We propose to develop a novel platform technology that will produce high-affinity and high-specificity ligands to target carbohydrate binding protein (CBPs), a diverse class of proteins which possess a wide range of biological functions, playing roles cancer tumorigeneisis, immune modulation and viral infection. Our method builds upon advances in sequencing technologies and leverages the natural, low affinity, interactions of monovalent sugars for CBPs combined with the ease of synthesis of nucleic acids. Our glycan-anchored libraries will thus possess many of the attributes of nucleic acids - in particular structural rigidity, ease of synthesis and the ease with which they can be amplified and characterized - but with the enhanced chemical functionality observed in peptides, proteins and small molecule ligands. Because these reagents are based on nucleic acids, the resulting affinity agents can be readily synthesized at relatively low cost and can be easily modified with a variety of fluorophores or chemical moieties for diagnostic, therapeutic and research purposes.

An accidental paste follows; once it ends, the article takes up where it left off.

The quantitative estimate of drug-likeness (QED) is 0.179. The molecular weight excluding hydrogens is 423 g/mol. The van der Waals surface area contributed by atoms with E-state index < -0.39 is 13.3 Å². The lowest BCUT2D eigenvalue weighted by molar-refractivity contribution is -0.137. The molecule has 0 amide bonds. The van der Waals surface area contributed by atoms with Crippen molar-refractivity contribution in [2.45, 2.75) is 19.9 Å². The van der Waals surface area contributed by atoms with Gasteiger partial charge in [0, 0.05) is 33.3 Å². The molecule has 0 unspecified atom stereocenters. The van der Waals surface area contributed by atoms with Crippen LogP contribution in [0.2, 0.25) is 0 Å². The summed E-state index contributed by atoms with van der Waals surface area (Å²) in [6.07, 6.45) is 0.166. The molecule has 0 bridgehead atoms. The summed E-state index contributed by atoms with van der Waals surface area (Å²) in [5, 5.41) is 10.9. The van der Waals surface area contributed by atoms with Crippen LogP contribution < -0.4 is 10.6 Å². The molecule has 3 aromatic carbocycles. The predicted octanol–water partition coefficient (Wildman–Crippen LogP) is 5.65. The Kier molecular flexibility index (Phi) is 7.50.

Public Health Relevance

There is a significant need for a low-cost, renewable, rapid and comprehensive way to find affinity reagents that can target the vast number and varied types of proteins and human disease targets being discovered. We will combine the strengths of multiple extant technologies to generate a new class of capture agents that can be readily synthesized chemically and rapidly generated in the lab. Perhaps just as importantly, these molecules will be readily amenable to chemical synthesis, providing tremendous flexibility in the range of applications in which they can be employed.

Agency
National Institute of Health (NIH)
Type
Exploratory/Developmental Grants (R21)
Project #
5R21CA182330-02
Application #
8738626
Study Section
Special Emphasis Panel (ZCA1)
Program Officer
Knowlton, John R
Project Start
Project End
Budget Start
Budget End
Support Year
2
Fiscal Year
2014
Total Cost
Indirect Cost
Name
Albert Einstein College of Medicine
Department
Biochemistry
Type
Schools of Medicine
DUNS #
City
Bronx
State
NY
Country
United States
Zip Code
10461
Trevino, Simon G; Levy, Matthew (2014) High-throughput bead-based identification of structure-switching aptamer beacons. Chembiochem 15:1877-81